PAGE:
The Second Season of VTTBOTS premiered
on September 19, 1965, and displayed the most sweeping changes
the show would ever see. Major format changes included the switch
to color, plus the show was now aired on Sunday nights at 7:00,
where it would remain. The number of episodes was reduced to
This season saw the first two-part story arc, which would become
an annual tradition. The themes of the first season carried
over, but with the scales tipped towards science-fiction. The
color and a big budget gave the second year the most epic look
of the series. Other significant changes would include two new
crew members, a dynamic new vehicle, the Flying Sub, and new
credits. Even a new theme tune was introduced, though quickly
Diving Bell acquired spotlights over her three main portholes
and ladder rungs on her hull. Occupants wore green pullover
sweaters. The Bell was more self-contained as of Season
Two as only the suspension cable was used. The Mini-Sub
was unchanged. Most changed was Seaview herself. (Many of
these changes make sense if viewed after Season One's "Submarine
Sunk Here" where the ship was salvaged and repaired.)
Several of the changes were necessitated by the addition
of the Flying Sub.
Changes necessitated by the addtion of
the Flying Sub.
Observation Lounge became the Flying Sub Access Bay.
|New design characteristics included:
2. The Control
Room now extended forward to the observation windows. This change
finally gave the crew direct vision forward.
3. The observation
windows were reduced from eight panes to four. These four windows
actually lined up better with the interior set design, as the
eight windows were never apparent from inside. The windows finally
acquired shutter panels, variously called "Crash Doors"
or "the Collision Screen."
4. The Control
Room was widened (to the joy of the directors), and the computer
was moved from rear starboard to port, adjacent to the Periscope
crash doors were added to the previous forward Control Room bulkhead.
When these were closed, the chart table was isolated forward in
the Observation Nose.
6. The spiral
staircase now started at the Control Room level and led upwards
to Officer's Country.
7. The Observation
Nose control console was deleted. The Flying Sub hatch and railing
8. The antique
car-sounding dive/emergency siren was replaced by a new klaxon.
9. The Diving
Lock in the Missile Room was updated with a more elaborate hatch
and an electronics console replacing the wheel mechanism.
to the exterior, the Seaview was now medium blue.
11. The new
viewports changed the "face" of the ship. The searchlight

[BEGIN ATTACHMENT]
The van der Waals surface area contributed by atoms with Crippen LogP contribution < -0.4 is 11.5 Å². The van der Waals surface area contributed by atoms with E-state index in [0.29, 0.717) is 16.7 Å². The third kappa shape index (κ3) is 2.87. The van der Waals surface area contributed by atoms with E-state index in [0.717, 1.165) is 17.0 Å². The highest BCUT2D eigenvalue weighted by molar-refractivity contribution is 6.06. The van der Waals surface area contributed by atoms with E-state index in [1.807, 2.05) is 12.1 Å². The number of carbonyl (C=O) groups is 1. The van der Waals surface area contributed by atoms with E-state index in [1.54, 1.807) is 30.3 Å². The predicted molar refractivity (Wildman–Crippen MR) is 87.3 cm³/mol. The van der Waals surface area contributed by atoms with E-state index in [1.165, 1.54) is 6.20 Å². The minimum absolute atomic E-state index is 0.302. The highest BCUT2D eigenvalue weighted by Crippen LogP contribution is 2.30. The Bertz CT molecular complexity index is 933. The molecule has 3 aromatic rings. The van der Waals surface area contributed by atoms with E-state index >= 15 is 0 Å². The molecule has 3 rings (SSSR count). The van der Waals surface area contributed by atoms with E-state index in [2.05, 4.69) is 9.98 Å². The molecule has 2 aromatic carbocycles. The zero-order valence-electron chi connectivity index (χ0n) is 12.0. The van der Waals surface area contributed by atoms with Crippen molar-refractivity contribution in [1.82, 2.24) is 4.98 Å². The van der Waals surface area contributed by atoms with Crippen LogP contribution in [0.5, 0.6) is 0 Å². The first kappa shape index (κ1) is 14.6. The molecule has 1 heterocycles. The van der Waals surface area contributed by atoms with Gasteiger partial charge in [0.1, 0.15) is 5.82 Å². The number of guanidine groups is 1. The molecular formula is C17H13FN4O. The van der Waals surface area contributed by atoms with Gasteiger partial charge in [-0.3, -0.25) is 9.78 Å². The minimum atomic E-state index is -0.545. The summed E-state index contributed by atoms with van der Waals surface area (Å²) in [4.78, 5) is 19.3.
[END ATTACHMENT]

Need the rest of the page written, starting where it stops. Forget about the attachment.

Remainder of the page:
casing was deleted.
12. The dorsal
sonar dome was deleted, and replaced by twin sonar bulges at the
15. As for uniforms, the traditional sailor
The Flying Sub bay doors were instantly obvious, and the
keel spotlights were moved outboard to allow room for the
The full-size Seaview dock set was gone, but the Conning
Tower set was retained. When the dock area was shown, it
was no longer in a cave-like subterranean setting, but obviously
at sea-level and bathed in daylight. This might have been
in keeping with the show's lighter Second Season tone, but
it radically altered the protected subterranean "feel"
of Seaview's docking area. It was still plainly labelled
No longer shadowed, Seaview's dock sees
were changed to red or blue jumpsuits. An exception was crewman
Ron who occasionally wore gray. The colors did not appear to signify
anything (rank, department, etc.), but for the record, Kowalski
always wore red. (Officer uniforms were unchanged.)
For all these
changes, the transition was a smooth one, retaining the great
character of VTTBOTS. The show was so strong, the whole was greater
than the sum of the parts. In Voyage's second season, Winton
Hoch took the Emmy for cinematography and L.B. Abbott and Howard
Lydecker received the Emmy for photographic effects
are Episode Specific Landmarks:
must have been bewildered
by that image. Luckily, they only had to wait one week to find
the answer! This closing image remained throughout the second
season.) The opening credits are new because of the color, and
feature a confusing mixture of old and new Seaviews. (This would
be corrected with the ninth episode.) A new theme by Jerry Goldsmith
is tried, but lasts this one episode (Although great, this theme
was rather dark and brooding. The decision to return to the original
theme might also have been that this was "one change too
Apple One about to get a nudge.
1, "Jonah And The Whale":
Season Premiere! Nominated for an Emmy (deservedly so).
The definitive Diving Bell story and one of the best whale
stories. All of the Second Year changes are introduced,
with the exception of the Flying Sub and various crash doors.